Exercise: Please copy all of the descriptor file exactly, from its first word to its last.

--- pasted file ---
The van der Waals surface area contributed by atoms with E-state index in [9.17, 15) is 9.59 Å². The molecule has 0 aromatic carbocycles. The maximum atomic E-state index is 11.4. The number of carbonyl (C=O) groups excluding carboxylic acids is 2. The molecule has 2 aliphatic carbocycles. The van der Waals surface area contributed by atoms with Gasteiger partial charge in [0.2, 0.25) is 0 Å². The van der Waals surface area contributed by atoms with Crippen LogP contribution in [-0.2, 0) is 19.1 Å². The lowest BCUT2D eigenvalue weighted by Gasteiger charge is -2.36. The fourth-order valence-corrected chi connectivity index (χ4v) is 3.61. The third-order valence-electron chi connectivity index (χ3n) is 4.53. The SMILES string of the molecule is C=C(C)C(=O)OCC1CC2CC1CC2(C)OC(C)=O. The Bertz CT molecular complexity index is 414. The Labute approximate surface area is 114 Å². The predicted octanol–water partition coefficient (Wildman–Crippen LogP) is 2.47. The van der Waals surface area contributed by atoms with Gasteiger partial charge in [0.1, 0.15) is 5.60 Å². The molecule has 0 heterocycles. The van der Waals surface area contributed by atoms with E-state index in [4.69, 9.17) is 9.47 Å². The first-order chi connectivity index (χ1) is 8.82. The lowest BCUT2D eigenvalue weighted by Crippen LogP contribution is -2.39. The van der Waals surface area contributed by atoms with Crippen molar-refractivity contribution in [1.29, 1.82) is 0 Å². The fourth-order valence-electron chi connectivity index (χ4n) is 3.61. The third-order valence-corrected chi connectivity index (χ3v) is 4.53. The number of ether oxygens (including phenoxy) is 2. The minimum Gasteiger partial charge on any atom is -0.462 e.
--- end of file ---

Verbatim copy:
The van der Waals surface area contributed by atoms with E-state index in [9.17, 15) is 9.59 Å². The molecule has 0 aromatic carbocycles. The maximum atomic E-state index is 11.4. The number of carbonyl (C=O) groups excluding carboxylic acids is 2. The molecule has 2 aliphatic carbocycles. The van der Waals surface area contributed by atoms with Gasteiger partial charge in [0.2, 0.25) is 0 Å². The van der Waals surface area contributed by atoms with Crippen LogP contribution in [-0.2, 0) is 19.1 Å². The lowest BCUT2D eigenvalue weighted by Gasteiger charge is -2.36. The fourth-order valence-corrected chi connectivity index (χ4v) is 3.61. The third-order valence-electron chi connectivity index (χ3n) is 4.53. The SMILES string of the molecule is C=C(C)C(=O)OCC1CC2CC1CC2(C)OC(C)=O. The Bertz CT molecular complexity index is 414. The Labute approximate surface area is 114 Å². The predicted octanol–water partition coefficient (Wildman–Crippen LogP) is 2.47. The van der Waals surface area contributed by atoms with Gasteiger partial charge in [0.1, 0.15) is 5.60 Å². The molecule has 0 heterocycles. The van der Waals surface area contributed by atoms with E-state index in [4.69, 9.17) is 9.47 Å². The first-order chi connectivity index (χ1) is 8.82. The lowest BCUT2D eigenvalue weighted by Crippen LogP contribution is -2.39. The van der Waals surface area contributed by atoms with Crippen molar-refractivity contribution in [1.29, 1.82) is 0 Å². The fourth-order valence-electron chi connectivity index (χ4n) is 3.61. The third-order valence-corrected chi connectivity index (χ3v) is 4.53. The number of ether oxygens (including phenoxy) is 2. The minimum Gasteiger partial charge on any atom is -0.462 e.